I have to keep reminding myself that - even though something may prove to be a dead end - it may lead to a core idea in the final product. And the fact is that the meta-lens I have developed (and continue to fine tune the more things I make) is already at work doing some unconscious editing, and not just in the thematic arena : there is a whole host of other proclivities at play. For instance, I’m a big fan of work that has an intellectual complexity, a thickness of mythic & historical references, an aural density; and I have a fascination with shadows, doors, windows, ghosts and formal composition. I also have a fear of color - I tend to start ideas in black and white - and this plays into it all (color comes later).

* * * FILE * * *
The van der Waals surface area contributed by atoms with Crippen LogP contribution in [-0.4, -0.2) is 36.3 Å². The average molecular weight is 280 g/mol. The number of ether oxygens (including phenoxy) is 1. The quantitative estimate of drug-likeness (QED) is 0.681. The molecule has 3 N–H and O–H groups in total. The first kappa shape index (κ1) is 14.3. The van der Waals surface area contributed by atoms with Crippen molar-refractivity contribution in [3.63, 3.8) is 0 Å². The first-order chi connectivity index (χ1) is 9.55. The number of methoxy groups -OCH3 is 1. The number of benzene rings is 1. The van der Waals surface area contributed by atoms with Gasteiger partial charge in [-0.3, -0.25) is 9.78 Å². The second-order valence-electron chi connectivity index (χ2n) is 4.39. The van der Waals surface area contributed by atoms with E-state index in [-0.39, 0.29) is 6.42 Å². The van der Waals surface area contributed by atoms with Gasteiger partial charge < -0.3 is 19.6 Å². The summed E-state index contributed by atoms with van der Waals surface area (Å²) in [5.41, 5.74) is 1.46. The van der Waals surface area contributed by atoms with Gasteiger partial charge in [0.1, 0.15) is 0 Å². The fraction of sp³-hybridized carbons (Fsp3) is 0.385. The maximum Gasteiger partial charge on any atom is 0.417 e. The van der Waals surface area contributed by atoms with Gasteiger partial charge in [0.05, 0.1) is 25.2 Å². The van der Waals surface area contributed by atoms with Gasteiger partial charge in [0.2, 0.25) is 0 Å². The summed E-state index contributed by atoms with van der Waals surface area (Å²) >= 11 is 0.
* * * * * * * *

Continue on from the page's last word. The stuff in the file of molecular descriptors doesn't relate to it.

All of this is part of the alchemy of that ‘lens’, and the great thing about the brain is that it’s going to employ these screens whether I like it or not, so I say to my brain : carry on. Do do that voodoo that you do so well. In fact, I’ve found that when I get stuck when writing, the best thing to do is walk away, take a walk, take a drive, do some stupid errand -- and get out of the way and let the brain do some of the heavy lifting. It almost always works, no matter how counter-intuitive it is to stop working in order to get work done. It’s why I always carry around a little digital recorder so I can take notes, get down ideas that come to me in these ‘walk away’ moments rapidly (writing things down is too slow and cumbersome).